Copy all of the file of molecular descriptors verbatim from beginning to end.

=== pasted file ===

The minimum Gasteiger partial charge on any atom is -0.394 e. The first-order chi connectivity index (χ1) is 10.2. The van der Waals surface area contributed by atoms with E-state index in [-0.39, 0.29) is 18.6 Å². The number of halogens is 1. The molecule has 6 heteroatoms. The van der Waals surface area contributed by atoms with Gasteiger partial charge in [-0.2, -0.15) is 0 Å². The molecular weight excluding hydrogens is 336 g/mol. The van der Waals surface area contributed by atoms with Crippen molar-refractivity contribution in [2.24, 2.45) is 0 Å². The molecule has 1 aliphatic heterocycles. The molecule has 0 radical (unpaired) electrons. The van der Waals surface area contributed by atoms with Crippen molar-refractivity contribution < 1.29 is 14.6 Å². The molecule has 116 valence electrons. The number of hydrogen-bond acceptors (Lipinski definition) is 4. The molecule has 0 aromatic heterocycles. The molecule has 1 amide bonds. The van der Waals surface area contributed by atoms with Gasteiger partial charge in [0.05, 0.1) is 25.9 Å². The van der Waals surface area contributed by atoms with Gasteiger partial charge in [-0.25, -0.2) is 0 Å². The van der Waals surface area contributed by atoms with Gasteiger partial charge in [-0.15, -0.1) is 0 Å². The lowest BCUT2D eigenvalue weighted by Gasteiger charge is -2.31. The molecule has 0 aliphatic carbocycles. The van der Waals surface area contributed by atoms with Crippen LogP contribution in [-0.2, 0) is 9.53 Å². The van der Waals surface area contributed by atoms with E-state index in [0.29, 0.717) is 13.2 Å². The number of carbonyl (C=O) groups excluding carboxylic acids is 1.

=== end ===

The minimum Gasteiger partial charge on any atom is -0.394 e. The first-order chi connectivity index (χ1) is 10.2. The van der Waals surface area contributed by atoms with E-state index in [-0.39, 0.29) is 18.6 Å². The number of halogens is 1. The molecule has 6 heteroatoms. The van der Waals surface area contributed by atoms with Gasteiger partial charge in [-0.2, -0.15) is 0 Å². The molecular weight excluding hydrogens is 336 g/mol. The van der Waals surface area contributed by atoms with Crippen molar-refractivity contribution in [2.24, 2.45) is 0 Å². The molecule has 1 aliphatic heterocycles. The molecule has 0 radical (unpaired) electrons. The van der Waals surface area contributed by atoms with Crippen molar-refractivity contribution < 1.29 is 14.6 Å². The molecule has 116 valence electrons. The number of hydrogen-bond acceptors (Lipinski definition) is 4. The molecule has 0 aromatic heterocycles. The molecule has 1 amide bonds. The van der Waals surface area contributed by atoms with Gasteiger partial charge in [0.05, 0.1) is 25.9 Å². The van der Waals surface area contributed by atoms with Gasteiger partial charge in [-0.25, -0.2) is 0 Å². The van der Waals surface area contributed by atoms with Gasteiger partial charge in [-0.15, -0.1) is 0 Å². The lowest BCUT2D eigenvalue weighted by Gasteiger charge is -2.31. The molecule has 0 aliphatic carbocycles. The van der Waals surface area contributed by atoms with Crippen LogP contribution in [-0.2, 0) is 9.53 Å². The van der Waals surface area contributed by atoms with E-state index in [0.29, 0.717) is 13.2 Å². The number of carbonyl (C=O) groups excluding carboxylic acids is 1.